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  #1  
Old Jan 14, '12, 3:42 am
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Michael19682 Michael19682 is online now
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Default The Spoken Word?

Dear Catholic Friends of CAF,

I need some insight into these verses.

Matthew 15:21-25

21 Then Jesus went from that place and withdrew to the region of Tyre and Sidon.
22 And behold, a Canaanite woman of that district came and called out, "Have pity on me, Lord, Son of David! My daughter is tormented by a demon."
23 But he did not say a word in answer to her. His disciples came and asked him, "Send her away, for she keeps calling out after us."
24 He said in reply, "I was sent only to the lost sheep of the house of Israel."
25 But the woman came and did him homage, saying, "Lord, help me."

What if any significance do you see or understand in the (missing?) question mark in verse 23.
If there is also a question mark missing in verse 24, could this imply an entirely different connotation to Jesus' statement, i.e. a rhetorical question asked? How would have inflection been captured in a passage such as this? Could there have been any?
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  #2  
Old Jan 14, '12, 4:09 am
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prodigalson2011 prodigalson2011 is offline
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Default Re: The Spoken Word?

Quote:
Originally Posted by Michael19682 View Post
Dear Catholic Friends of CAF,

I need some insight into these verses.

Matthew 15:21-25

21 Then Jesus went from that place and withdrew to the region of Tyre and Sidon.
22 And behold, a Canaanite woman of that district came and called out, "Have pity on me, Lord, Son of David! My daughter is tormented by a demon."
23 But he did not say a word in answer to her. His disciples came and asked him, "Send her away, for she keeps calling out after us."
24 He said in reply, "I was sent only to the lost sheep of the house of Israel."
25 But the woman came and did him homage, saying, "Lord, help me."

What if any significance do you see or understand in the (missing?) question mark in verse 23.
If there is also a question mark missing in verse 24, could this imply an entirely different connotation to Jesus' statement, i.e. a rhetorical question asked? How would have inflection been captured in a passage such as this? Could there have been any?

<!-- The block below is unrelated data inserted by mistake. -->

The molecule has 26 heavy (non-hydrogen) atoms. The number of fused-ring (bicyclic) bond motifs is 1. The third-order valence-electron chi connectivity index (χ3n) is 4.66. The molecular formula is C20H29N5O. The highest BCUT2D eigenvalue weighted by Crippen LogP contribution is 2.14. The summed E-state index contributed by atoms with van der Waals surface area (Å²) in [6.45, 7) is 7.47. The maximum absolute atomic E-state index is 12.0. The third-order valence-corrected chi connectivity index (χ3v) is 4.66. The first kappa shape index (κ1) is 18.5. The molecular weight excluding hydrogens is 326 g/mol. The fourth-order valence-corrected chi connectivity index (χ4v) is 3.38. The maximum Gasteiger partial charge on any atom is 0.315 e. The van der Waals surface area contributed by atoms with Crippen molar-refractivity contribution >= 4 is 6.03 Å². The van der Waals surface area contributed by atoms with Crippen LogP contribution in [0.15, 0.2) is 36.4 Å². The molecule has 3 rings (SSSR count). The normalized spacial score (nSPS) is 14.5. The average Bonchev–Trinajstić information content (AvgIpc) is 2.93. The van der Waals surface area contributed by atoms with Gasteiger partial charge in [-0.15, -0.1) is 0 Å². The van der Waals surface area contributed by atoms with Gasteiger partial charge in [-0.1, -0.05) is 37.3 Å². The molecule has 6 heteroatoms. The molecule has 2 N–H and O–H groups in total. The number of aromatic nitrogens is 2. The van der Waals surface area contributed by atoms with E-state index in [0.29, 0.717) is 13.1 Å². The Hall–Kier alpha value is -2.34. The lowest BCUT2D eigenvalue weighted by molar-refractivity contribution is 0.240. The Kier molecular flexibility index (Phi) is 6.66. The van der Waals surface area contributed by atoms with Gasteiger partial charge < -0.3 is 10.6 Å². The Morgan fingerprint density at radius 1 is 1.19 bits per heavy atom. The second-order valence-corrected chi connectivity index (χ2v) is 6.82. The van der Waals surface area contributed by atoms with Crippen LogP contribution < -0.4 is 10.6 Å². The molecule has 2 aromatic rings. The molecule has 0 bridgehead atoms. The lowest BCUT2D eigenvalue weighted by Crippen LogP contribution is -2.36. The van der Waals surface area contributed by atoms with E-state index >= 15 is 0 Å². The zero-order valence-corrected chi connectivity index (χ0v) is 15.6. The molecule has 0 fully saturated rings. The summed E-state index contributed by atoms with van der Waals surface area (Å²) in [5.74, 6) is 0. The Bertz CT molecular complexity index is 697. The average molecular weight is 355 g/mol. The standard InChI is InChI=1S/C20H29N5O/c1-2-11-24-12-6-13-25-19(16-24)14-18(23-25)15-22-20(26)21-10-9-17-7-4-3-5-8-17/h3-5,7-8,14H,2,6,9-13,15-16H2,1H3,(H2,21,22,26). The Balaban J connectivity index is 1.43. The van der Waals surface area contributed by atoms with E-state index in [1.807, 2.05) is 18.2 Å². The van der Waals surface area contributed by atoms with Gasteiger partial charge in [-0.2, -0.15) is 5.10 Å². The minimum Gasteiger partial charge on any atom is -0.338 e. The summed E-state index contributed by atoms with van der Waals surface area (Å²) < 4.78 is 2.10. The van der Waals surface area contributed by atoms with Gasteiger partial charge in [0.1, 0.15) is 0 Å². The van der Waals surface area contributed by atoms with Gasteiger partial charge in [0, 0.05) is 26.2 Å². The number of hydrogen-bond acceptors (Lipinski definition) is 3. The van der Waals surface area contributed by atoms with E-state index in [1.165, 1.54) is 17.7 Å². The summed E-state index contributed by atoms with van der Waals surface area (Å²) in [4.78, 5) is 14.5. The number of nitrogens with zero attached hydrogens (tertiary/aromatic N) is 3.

I'm not sure I understand what you mean by missing question mark. The best I can infer is that you mean verse 23 states that the disciples "asked." If that is so, then I would say it's a simple linguistic misunderstanding. This verse is essentially saying "...his disciples came and asked him TO send her away..." The confusion arises becauses the disciples frame their request as a demand, which is not uncommon. After all, how many times did our mothers chastise us for doing so? (i.e., "Mom, get me a Coke.")
Jesus' reply in verse 24, on the other hand, is not directed to the apostles but is his reply to the woman. He is essentially telling her, "No. You are not a Jew," in more poetic language. This is apparent if we continue reading:

26 He said in reply, "It is not right to take the food of the children and throw it to the dogs."
27 She said, "Please, Lord, for even the dogs eat the scraps that fall from the table of their masters."
28 Then Jesus said to her in reply, "O woman, great is your faith! Let it be done for you as you wish." And her daughter was healed from that hour.

So we see that what Jesus was doing was testing her faith, and at the same, by means of first seeming to fulfill his apostles request to dismiss her and then counteracting his own refusals, teaching his apostles a lesson about their own incompassion, and giving an early indication that His work was not, as many of them thought, for the sole benefit of the Jews. So it seems the inflection could be interpeted as such:

Apostles (Pleading): Send her away, Lord.....
Jesus (Turns to Woman, Says Sternly): I was sent only to the lost sheep of Israel.

And so on.
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Old Jan 14, '12, 4:27 am
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Michael19682 Michael19682 is online now
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Default Re: The Spoken Word?

Quote:
Originally Posted by prodigalson2011 View Post